The other day, the Prof Dr Dr called from Switzerland to tell me he had been experiencing crushing chest pains for over 24 hours. I yelled at him until he agreed to go to the hospital. The next morning, a friend of his called me to pass on his thanks for talking him into it: tests showed he'd had a heart attack. This was sobering news; he may be a Prof Dr Dr, but he's a good ten years younger than me.
But it got worse this morning, with the news that Randy "Biscuit" Turner had been found dead in his house. According to the obit in the Austin daily, it's not being investigated as a suspicious death. What's really awful is that he was found by Marc Savlov, the writer who'd just profiled him for the Austin Chronicle, who called the cops from his cell phone and then had to undergo questioning. I have to say, the Chronicle did a great job with the cover shot.
I last saw Biscuit in March as I was going back to my hotel from the Austin Convention Center during SXSW. A skinny, tall guy in a duster, complete with leather helmet and goggles had just started a scooter (which matched the duster's color), and he said "Hey, Ed!" I didn't recognize him, but he said "It's Biscuit!" We talked for a while, and he told me about an art show that was going on that he was in, up by my hotel. For some reason I didn't get to see it, which is a shame, not only for the obvious sentimental reasons, but because the illustrations in the Chronicle story are so delightful. I hadn't seen any of his visual art in a while, and I really like this stuff.
The reason I didn't recognize him in March was that he was emaciated, drawn out, and his skin was blotchy, with lighter and darker patches. This worried me at the time, because I found myself wondering if he might be HIV-positive and had contracted some secondary infection. What I didn't know was that he had adult-onset diabetes, and, according to some friends of his, one of whom also has the condition, he clammed up recently when asked what medication he was taking.
The Biscuit I remember was the roly-poly, effervescent man about town. I wasn't really into the hardcore scene that came on in Austin after the first stirrings of punk died down, but it was hard not to be into Biscuit if you talked to him for five minutes. He was one of those genuine Texas eccentrics, who was born out in the middle of nowhere, doted on by a mother who, by all accounts, is just as weird as he was, and who hightailed it to Austin in the '70s just as fast as he could, on the blind faith that there were others like him there. There weren't, of course, but there were other weirdos, and that was just fine by him. The Big Boys were just another art project for him, at first, and I'm sure he never intended to be a revolutionary.
But the band toured, and thanks to Tim Kerr, they got interested in funk, and that's what set them apart from all the other three-chord wonders out there. They recorded sporadically, but their live shows were legendary -- and influential: they inspired loads of other bands. But Biscuit quit the band after a bad night at Liberty Lunch, the sadly-vanished club in downtown Austin. Some young nazis had shown up -- there are bunches of them in some of the outlying towns near Austin, and they have their own punk bands -- and they'd started a fight. Biscuit yelled from the stage to have them thrown out, and it happened. "I was horrified," he told me afterwards. "I'd become an authority figure, something I swore I'd never do." He retired to his house to make art.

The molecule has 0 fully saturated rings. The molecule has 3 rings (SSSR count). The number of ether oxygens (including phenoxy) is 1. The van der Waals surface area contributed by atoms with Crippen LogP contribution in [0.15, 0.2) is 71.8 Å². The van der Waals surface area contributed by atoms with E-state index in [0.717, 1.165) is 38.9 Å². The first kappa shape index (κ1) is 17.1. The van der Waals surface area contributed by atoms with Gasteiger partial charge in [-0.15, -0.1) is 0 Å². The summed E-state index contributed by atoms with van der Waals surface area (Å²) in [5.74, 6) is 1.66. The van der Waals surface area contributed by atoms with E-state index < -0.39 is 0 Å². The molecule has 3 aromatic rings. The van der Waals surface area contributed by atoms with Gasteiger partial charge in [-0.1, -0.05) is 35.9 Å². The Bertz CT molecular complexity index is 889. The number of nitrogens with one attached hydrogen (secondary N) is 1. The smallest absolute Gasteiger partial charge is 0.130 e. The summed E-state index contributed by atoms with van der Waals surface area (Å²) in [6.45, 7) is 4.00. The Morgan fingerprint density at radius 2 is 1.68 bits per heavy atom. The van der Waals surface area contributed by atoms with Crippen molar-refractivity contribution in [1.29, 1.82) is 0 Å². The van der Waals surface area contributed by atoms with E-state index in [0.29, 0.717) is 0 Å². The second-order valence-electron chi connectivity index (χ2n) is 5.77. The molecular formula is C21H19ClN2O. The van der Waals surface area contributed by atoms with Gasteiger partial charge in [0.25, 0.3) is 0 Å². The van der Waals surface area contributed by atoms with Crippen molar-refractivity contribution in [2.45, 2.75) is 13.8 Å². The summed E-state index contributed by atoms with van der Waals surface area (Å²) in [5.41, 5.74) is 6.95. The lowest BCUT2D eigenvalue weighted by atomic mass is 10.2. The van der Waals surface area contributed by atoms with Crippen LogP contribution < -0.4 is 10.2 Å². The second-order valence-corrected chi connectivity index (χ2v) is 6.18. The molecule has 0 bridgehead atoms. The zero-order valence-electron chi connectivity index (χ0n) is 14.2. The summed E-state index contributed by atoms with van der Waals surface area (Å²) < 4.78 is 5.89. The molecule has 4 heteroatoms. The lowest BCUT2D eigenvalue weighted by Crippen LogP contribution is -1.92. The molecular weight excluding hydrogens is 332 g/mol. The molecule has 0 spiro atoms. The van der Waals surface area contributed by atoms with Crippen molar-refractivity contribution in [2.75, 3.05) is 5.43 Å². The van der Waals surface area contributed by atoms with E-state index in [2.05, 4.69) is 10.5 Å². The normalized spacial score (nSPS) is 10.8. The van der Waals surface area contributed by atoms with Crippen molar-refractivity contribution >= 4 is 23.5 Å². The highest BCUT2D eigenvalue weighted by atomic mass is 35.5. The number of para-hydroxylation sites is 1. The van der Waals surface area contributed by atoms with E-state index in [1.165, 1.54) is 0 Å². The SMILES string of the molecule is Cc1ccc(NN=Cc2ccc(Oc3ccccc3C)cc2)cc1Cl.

My own favorite memory of him comes from the weekend before I moved here to Germany. A woman I knew from SXSW was marrying her long-time boyfriend, and they wanted a ceremony, but hated the idea of getting a minister. I mentioned that I was a Universal Life minister, thanks to the quick application of a couple of bucks and a letter to California after I'd read about the church in the underground press sometime in the '60s, and that I was, therefore, allowed to preside over a legal wedding. I'd done it once before, in fact. They thought this was a brilliant solution, because they wanted Biscuit to do the ceremony, but he wasn't legal. So I signed the paperwork, said a few words, and then Biscuit got up and delivered a speech that put tears in everyone's eyes. He said it must be scary for the parents and their friends to come to this warehouse space where all these punk kids played, and to mingle with these cultural oddballs, but the reason they'd come was that two of these punk-rockers had actually fallen in love and decided to get married to each other -- how square! How beautiful! How normal! So maybe we all had more in common than we thought! It was a virtuoso performance, made all the better after he cornered me afterwards and said "Man, I was wingin' it up there!" But he'd taken flight anyway.
Of course, you couldn't keep him off the stage, and he had a succession of other bands in recent years. Apparently he'd just come back from a tour of Japan with one of them, which is an intriguing image: Biscuit in front of a Japanese audience. He also had an art show opening in Austin this weekend at a gallery, which is probably what kick-started the Chron story. That and the fact that it's mid-August.
Right now, his friends are wondering what will become of his art. He never sold anything, preferring to stash it in his house in South Austin. Nobody knows if he had a will, and nobody wants his siblings getting at the stuff. In fact, that's another point of tension: apparently Biscuit was the only one of the kids who took any care of his mother, and his friends are also worried about her. I'm reading the e-mails as they come in, and hoping this all turns out okay. Bad enough to lose Biscuit, but for his legacy to disappear would be horrifying.
Randy "Biscuit" Turner, 1946-2005. R.I.P.